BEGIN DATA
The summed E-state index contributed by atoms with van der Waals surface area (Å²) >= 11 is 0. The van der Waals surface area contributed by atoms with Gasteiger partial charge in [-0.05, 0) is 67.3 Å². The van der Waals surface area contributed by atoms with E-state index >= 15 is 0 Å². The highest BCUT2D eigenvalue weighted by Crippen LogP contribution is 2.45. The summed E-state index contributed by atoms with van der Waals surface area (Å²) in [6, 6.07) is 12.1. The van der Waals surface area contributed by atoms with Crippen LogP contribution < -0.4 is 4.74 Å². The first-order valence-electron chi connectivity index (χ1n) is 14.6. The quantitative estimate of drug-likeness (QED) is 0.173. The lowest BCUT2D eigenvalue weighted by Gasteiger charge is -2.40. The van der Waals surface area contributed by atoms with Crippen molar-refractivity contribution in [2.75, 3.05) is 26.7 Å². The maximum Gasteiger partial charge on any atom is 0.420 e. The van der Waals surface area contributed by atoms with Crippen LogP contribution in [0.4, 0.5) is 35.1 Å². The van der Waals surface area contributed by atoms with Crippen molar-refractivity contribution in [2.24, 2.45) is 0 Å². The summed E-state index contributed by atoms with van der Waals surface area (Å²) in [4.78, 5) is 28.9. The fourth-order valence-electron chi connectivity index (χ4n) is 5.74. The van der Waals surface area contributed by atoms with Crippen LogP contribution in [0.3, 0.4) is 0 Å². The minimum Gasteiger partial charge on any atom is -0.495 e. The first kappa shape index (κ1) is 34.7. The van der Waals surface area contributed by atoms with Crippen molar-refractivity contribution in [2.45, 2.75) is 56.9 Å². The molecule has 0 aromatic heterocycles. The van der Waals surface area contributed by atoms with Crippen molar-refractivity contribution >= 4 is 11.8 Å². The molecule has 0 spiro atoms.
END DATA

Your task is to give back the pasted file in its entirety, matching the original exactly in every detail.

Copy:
The summed E-state index contributed by atoms with van der Waals surface area (Å²) >= 11 is 0. The van der Waals surface area contributed by atoms with Gasteiger partial charge in [-0.05, 0) is 67.3 Å². The van der Waals surface area contributed by atoms with E-state index >= 15 is 0 Å². The highest BCUT2D eigenvalue weighted by Crippen LogP contribution is 2.45. The summed E-state index contributed by atoms with van der Waals surface area (Å²) in [6, 6.07) is 12.1. The van der Waals surface area contributed by atoms with Crippen LogP contribution < -0.4 is 4.74 Å². The first-order valence-electron chi connectivity index (χ1n) is 14.6. The quantitative estimate of drug-likeness (QED) is 0.173. The lowest BCUT2D eigenvalue weighted by Gasteiger charge is -2.40. The van der Waals surface area contributed by atoms with Crippen molar-refractivity contribution in [2.75, 3.05) is 26.7 Å². The maximum Gasteiger partial charge on any atom is 0.420 e. The van der Waals surface area contributed by atoms with Crippen LogP contribution in [0.4, 0.5) is 35.1 Å². The van der Waals surface area contributed by atoms with Crippen molar-refractivity contribution in [2.24, 2.45) is 0 Å². The summed E-state index contributed by atoms with van der Waals surface area (Å²) in [4.78, 5) is 28.9. The fourth-order valence-electron chi connectivity index (χ4n) is 5.74. The van der Waals surface area contributed by atoms with Crippen LogP contribution in [0.3, 0.4) is 0 Å². The minimum Gasteiger partial charge on any atom is -0.495 e. The first kappa shape index (κ1) is 34.7. The van der Waals surface area contributed by atoms with Crippen molar-refractivity contribution in [2.45, 2.75) is 56.9 Å². The molecule has 0 aromatic heterocycles. The van der Waals surface area contributed by atoms with Crippen molar-refractivity contribution >= 4 is 11.8 Å². The molecule has 0 spiro atoms.